Wholesale prices, aided by the steepest decline in energy costs in almost two years, showed no increase in January, the government said Friday.
Analysts said that even a substantial jump in citrus and vegetable prices expected next month because of winter freezes would not be enough to jolt the price picture expected for 1985.
Some economists predicted that inflation on the wholesale level will turn in an even better performance in 1985 than last year.
“This is another super low inflation report,” said Allen Sinai, chief economist for Shearson Lehman Bros., a New York investment dealer. “The strong dollar will keep wholesale inflation moderate in coming months.”
Energy Prices Off 2.4%
The January report showed across-the-board price moderation. Energy prices fell 2.4%, the biggest monthly decline since a 3% drop in March, 1983. Gasoline, home heating oil and natural gas all posted substantial price declines.
Food costs dropped 0.6% for their best showing since last May, with the cost of fresh vegetables, eggs, beef and poultry all showing declines.
The January survey was taken before the severe freeze devastated citrus and vegetable crops in Florida. Analysts said they expected sharp increases because of the freeze, but they explained that the overall inflation rate was not likely to be affected much.
Donald Ratajczak, head of economic forecasting at Georgia State University, predicted fruit and vegetable prices could rise by 20% in February but he said the overall inflation rate would remain modest, perhaps registering a 0.2% gain.
1.5% Annual Rise Seen
Ratajczak predicted wholesale prices for all of 1985 would increase by only 1.5%. This would better the 1.8% increase in the Labor Department’s Producer Price Index for all of 1984.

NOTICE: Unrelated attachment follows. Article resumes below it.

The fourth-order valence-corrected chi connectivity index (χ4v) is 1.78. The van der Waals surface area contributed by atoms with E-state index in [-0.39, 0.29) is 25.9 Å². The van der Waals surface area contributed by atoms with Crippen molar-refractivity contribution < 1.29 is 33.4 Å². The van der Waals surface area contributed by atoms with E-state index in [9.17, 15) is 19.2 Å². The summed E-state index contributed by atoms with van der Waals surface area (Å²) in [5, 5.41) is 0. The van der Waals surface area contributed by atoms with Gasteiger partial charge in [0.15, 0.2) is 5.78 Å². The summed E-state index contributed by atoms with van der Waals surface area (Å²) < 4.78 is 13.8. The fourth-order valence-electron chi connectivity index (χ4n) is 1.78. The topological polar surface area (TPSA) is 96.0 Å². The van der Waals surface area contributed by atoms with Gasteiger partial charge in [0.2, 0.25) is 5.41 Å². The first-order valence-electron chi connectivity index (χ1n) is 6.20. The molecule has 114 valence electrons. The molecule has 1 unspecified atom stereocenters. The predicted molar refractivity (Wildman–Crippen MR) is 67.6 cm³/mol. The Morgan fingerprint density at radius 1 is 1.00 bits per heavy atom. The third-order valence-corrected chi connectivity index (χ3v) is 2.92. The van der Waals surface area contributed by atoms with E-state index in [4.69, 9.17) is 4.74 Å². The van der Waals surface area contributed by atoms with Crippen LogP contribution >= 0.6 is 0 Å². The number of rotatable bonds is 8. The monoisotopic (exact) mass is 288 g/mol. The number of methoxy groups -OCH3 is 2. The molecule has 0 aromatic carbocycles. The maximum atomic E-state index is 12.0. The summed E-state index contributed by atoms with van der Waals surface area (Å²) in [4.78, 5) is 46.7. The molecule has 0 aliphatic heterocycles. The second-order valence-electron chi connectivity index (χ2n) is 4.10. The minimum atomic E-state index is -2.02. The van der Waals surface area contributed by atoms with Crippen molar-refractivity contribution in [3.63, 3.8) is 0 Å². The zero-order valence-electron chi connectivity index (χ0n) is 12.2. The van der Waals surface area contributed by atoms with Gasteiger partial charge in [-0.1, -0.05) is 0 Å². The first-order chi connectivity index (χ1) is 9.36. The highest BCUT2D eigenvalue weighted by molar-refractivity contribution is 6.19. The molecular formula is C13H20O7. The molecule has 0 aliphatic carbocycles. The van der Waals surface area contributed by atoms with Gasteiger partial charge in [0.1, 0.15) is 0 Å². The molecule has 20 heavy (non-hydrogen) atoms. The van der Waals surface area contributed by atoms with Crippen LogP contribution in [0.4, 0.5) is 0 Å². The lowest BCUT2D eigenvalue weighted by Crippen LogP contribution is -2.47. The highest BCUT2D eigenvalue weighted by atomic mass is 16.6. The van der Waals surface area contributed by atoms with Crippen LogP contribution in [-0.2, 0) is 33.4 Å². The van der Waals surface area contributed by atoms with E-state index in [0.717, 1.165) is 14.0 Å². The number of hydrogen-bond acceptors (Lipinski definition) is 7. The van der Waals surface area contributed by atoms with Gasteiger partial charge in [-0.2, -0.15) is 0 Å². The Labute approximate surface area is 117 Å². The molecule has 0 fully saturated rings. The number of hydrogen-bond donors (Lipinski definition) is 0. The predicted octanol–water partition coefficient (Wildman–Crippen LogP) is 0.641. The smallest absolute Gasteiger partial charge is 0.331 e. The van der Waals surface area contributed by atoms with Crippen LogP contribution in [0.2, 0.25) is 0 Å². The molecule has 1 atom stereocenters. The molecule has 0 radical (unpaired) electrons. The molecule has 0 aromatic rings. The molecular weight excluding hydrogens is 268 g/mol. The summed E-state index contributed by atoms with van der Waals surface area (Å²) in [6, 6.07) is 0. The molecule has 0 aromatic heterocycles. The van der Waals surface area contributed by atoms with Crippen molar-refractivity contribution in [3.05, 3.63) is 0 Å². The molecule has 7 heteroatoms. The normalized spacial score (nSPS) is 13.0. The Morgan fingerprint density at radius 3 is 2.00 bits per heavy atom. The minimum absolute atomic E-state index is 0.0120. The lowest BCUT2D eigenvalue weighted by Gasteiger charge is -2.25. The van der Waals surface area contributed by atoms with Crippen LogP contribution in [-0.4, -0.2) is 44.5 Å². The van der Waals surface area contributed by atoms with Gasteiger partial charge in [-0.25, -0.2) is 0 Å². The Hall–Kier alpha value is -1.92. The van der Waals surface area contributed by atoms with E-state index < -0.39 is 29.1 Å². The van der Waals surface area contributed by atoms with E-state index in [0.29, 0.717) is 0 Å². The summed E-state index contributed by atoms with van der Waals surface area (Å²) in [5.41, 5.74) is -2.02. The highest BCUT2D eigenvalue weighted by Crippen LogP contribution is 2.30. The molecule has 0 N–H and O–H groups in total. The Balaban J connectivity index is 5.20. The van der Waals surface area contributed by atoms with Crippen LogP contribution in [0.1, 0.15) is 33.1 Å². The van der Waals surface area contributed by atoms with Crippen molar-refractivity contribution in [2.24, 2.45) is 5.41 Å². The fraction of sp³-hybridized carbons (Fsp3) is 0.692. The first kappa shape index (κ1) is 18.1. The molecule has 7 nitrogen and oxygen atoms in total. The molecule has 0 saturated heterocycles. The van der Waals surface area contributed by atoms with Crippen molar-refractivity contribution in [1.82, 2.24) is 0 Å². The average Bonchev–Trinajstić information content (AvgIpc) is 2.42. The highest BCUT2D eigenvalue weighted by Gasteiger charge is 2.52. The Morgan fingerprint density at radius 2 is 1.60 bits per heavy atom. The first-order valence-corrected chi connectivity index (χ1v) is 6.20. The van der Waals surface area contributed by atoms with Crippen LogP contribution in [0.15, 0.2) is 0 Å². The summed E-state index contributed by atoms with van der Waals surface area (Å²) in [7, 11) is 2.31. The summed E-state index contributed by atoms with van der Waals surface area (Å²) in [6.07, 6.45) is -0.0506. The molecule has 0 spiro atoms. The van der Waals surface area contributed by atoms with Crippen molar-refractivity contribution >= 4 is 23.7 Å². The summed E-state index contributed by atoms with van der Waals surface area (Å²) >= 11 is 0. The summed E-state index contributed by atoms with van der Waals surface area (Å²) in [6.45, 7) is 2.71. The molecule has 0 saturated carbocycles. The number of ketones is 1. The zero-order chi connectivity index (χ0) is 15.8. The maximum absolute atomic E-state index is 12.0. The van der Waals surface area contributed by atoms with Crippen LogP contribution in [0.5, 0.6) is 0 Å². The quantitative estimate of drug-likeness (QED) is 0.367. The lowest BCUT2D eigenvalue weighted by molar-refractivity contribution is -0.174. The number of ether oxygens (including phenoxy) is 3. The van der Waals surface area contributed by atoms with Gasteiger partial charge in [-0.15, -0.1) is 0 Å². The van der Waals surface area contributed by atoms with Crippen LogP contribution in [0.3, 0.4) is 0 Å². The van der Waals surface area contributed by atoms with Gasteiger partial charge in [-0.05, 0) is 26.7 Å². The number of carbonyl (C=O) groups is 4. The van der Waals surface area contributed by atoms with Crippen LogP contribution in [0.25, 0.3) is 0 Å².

Analysts credit sagging world oil prices and the continued strength of the dollar for keeping the lid on prices. The strong dollar makes foreign goods cheaper for American consumers and forces U.S. producers to keep their own prices in line.
Treasury Secretary James A. Baker III told reporters Friday that the United States has intervened several times on foreign currency markets since he took office on Feb. 3 in efforts to keep the dollar from rising higher.
Despite the interventions, the dollar has set records against other foreign currencies for nine straight days, but it fell Friday, with analysts attributing the decline to profit-taking.
Industrial Output Up 0.4%
In another economic development, the government said industrial production rose 0.4% in January. The increase was led by strong gains in the production of automobiles, defense equipment and energy materials.
At the White House, presidential spokesman Marlin Fitzwater said both the inflation and production reports showed that the economy began 1985 in good position.
“The third quarter slowdown is clearly over and the economy appears to be on a steady growth path,” he said. “Steady growth with low inflation at the producer level is welcome news.”
The Labor Department’s Producer Price Index had risen 0.2% in December, following a 0.3% November gain. However, in both September and October, the index showed no increase at all.
If prices held steady for a full year at January’s level, wholesale costs would actually fall 0.4%. That figure is based on a more precise calculation of prices than the figure made public.